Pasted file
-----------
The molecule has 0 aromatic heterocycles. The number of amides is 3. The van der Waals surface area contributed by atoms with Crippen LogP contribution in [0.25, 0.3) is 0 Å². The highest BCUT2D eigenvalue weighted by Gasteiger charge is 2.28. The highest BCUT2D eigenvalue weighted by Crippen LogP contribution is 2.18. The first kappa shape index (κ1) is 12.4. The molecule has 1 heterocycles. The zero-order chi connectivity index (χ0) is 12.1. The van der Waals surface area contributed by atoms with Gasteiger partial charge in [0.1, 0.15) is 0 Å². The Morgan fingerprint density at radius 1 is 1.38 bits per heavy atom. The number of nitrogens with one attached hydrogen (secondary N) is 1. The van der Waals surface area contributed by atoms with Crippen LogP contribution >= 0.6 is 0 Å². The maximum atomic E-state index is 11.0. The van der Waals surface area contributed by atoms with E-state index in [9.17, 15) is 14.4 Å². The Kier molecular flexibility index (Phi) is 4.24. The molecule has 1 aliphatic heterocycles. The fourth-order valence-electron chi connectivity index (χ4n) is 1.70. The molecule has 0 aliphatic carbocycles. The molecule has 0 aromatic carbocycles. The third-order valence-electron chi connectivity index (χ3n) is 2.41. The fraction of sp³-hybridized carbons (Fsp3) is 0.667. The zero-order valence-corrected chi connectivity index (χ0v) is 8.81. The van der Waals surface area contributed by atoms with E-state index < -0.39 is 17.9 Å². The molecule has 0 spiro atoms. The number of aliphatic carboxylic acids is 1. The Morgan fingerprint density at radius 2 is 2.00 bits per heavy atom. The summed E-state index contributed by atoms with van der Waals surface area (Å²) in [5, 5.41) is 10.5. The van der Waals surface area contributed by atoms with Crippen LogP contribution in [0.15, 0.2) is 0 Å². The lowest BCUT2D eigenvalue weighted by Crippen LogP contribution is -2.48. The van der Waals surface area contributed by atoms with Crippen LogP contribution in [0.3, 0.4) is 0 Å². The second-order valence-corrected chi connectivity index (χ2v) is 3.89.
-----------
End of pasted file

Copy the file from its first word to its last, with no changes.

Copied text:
The molecule has 0 aromatic heterocycles. The number of amides is 3. The van der Waals surface area contributed by atoms with Crippen LogP contribution in [0.25, 0.3) is 0 Å². The highest BCUT2D eigenvalue weighted by Gasteiger charge is 2.28. The highest BCUT2D eigenvalue weighted by Crippen LogP contribution is 2.18. The first kappa shape index (κ1) is 12.4. The molecule has 1 heterocycles. The zero-order chi connectivity index (χ0) is 12.1. The van der Waals surface area contributed by atoms with Gasteiger partial charge in [0.1, 0.15) is 0 Å². The Morgan fingerprint density at radius 1 is 1.38 bits per heavy atom. The number of nitrogens with one attached hydrogen (secondary N) is 1. The van der Waals surface area contributed by atoms with Crippen LogP contribution >= 0.6 is 0 Å². The maximum atomic E-state index is 11.0. The van der Waals surface area contributed by atoms with E-state index in [9.17, 15) is 14.4 Å². The Kier molecular flexibility index (Phi) is 4.24. The molecule has 1 aliphatic heterocycles. The fourth-order valence-electron chi connectivity index (χ4n) is 1.70. The molecule has 0 aliphatic carbocycles. The molecule has 0 aromatic carbocycles. The third-order valence-electron chi connectivity index (χ3n) is 2.41. The fraction of sp³-hybridized carbons (Fsp3) is 0.667. The zero-order valence-corrected chi connectivity index (χ0v) is 8.81. The van der Waals surface area contributed by atoms with E-state index < -0.39 is 17.9 Å². The molecule has 0 spiro atoms. The number of aliphatic carboxylic acids is 1. The Morgan fingerprint density at radius 2 is 2.00 bits per heavy atom. The summed E-state index contributed by atoms with van der Waals surface area (Å²) in [5, 5.41) is 10.5. The van der Waals surface area contributed by atoms with Crippen LogP contribution in [0.15, 0.2) is 0 Å². The lowest BCUT2D eigenvalue weighted by Crippen LogP contribution is -2.48. The van der Waals surface area contributed by atoms with Crippen LogP contribution in [0.3, 0.4) is 0 Å². The second-order valence-corrected chi connectivity index (χ2v) is 3.89.